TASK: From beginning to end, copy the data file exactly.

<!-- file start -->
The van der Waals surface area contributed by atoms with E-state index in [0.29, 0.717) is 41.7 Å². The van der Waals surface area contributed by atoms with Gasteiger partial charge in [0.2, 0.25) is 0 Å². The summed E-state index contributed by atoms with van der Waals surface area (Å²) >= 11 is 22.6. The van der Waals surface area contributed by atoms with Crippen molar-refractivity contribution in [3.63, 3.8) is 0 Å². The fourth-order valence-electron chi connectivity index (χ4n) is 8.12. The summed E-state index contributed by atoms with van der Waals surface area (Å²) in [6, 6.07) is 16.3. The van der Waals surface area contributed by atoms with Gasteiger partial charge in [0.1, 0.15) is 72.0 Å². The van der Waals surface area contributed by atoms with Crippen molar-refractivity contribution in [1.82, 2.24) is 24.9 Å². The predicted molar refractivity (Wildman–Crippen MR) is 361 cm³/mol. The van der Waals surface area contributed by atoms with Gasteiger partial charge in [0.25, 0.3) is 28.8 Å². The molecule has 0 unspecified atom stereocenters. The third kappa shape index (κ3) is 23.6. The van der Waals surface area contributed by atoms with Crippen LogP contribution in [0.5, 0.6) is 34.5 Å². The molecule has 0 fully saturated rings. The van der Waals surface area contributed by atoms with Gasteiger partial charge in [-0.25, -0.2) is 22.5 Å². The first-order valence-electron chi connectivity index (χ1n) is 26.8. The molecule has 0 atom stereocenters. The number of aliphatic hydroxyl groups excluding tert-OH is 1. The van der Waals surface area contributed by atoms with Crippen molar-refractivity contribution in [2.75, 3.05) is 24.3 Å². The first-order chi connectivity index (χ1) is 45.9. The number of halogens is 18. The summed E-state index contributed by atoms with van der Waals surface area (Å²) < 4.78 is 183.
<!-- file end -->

The van der Waals surface area contributed by atoms with E-state index in [0.29, 0.717) is 41.7 Å². The van der Waals surface area contributed by atoms with Gasteiger partial charge in [0.2, 0.25) is 0 Å². The summed E-state index contributed by atoms with van der Waals surface area (Å²) >= 11 is 22.6. The van der Waals surface area contributed by atoms with Crippen molar-refractivity contribution in [3.63, 3.8) is 0 Å². The fourth-order valence-electron chi connectivity index (χ4n) is 8.12. The summed E-state index contributed by atoms with van der Waals surface area (Å²) in [6, 6.07) is 16.3. The van der Waals surface area contributed by atoms with Gasteiger partial charge in [0.1, 0.15) is 72.0 Å². The van der Waals surface area contributed by atoms with Crippen molar-refractivity contribution in [1.82, 2.24) is 24.9 Å². The predicted molar refractivity (Wildman–Crippen MR) is 361 cm³/mol. The van der Waals surface area contributed by atoms with Gasteiger partial charge in [0.25, 0.3) is 28.8 Å². The molecule has 0 unspecified atom stereocenters. The third kappa shape index (κ3) is 23.6. The van der Waals surface area contributed by atoms with Crippen LogP contribution in [0.5, 0.6) is 34.5 Å². The molecule has 0 fully saturated rings. The van der Waals surface area contributed by atoms with Gasteiger partial charge in [-0.25, -0.2) is 22.5 Å². The first-order valence-electron chi connectivity index (χ1n) is 26.8. The molecule has 0 atom stereocenters. The number of aliphatic hydroxyl groups excluding tert-OH is 1. The van der Waals surface area contributed by atoms with Crippen molar-refractivity contribution in [2.75, 3.05) is 24.3 Å². The first-order chi connectivity index (χ1) is 45.9. The number of halogens is 18. The summed E-state index contributed by atoms with van der Waals surface area (Å²) < 4.78 is 183.